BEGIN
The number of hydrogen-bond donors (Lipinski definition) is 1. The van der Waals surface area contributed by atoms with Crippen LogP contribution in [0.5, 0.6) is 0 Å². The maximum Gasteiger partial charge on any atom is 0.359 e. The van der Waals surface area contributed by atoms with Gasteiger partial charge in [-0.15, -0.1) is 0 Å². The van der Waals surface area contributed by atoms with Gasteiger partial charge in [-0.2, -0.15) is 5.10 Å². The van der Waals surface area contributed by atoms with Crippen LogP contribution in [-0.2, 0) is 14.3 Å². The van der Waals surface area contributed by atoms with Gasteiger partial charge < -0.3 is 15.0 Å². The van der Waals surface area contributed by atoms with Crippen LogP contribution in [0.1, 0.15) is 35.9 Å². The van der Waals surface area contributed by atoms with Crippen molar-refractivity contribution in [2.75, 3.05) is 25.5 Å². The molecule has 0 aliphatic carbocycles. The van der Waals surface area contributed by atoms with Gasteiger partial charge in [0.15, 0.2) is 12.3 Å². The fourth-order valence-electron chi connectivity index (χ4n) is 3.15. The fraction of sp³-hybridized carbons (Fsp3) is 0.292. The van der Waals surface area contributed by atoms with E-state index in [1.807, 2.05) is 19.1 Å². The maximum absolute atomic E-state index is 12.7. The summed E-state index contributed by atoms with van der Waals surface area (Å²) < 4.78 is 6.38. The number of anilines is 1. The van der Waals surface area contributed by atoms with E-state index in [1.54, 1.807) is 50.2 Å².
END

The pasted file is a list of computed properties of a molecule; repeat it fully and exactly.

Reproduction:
The number of hydrogen-bond donors (Lipinski definition) is 1. The van der Waals surface area contributed by atoms with Crippen LogP contribution in [0.5, 0.6) is 0 Å². The maximum Gasteiger partial charge on any atom is 0.359 e. The van der Waals surface area contributed by atoms with Gasteiger partial charge in [-0.15, -0.1) is 0 Å². The van der Waals surface area contributed by atoms with Gasteiger partial charge in [-0.2, -0.15) is 5.10 Å². The van der Waals surface area contributed by atoms with Crippen LogP contribution in [-0.2, 0) is 14.3 Å². The van der Waals surface area contributed by atoms with Gasteiger partial charge < -0.3 is 15.0 Å². The van der Waals surface area contributed by atoms with Crippen LogP contribution in [0.1, 0.15) is 35.9 Å². The van der Waals surface area contributed by atoms with Crippen molar-refractivity contribution in [2.75, 3.05) is 25.5 Å². The molecule has 0 aliphatic carbocycles. The van der Waals surface area contributed by atoms with Gasteiger partial charge in [0.15, 0.2) is 12.3 Å². The fourth-order valence-electron chi connectivity index (χ4n) is 3.15. The fraction of sp³-hybridized carbons (Fsp3) is 0.292. The van der Waals surface area contributed by atoms with E-state index in [1.807, 2.05) is 19.1 Å². The maximum absolute atomic E-state index is 12.7. The summed E-state index contributed by atoms with van der Waals surface area (Å²) < 4.78 is 6.38. The number of anilines is 1. The van der Waals surface area contributed by atoms with E-state index in [1.54, 1.807) is 50.2 Å².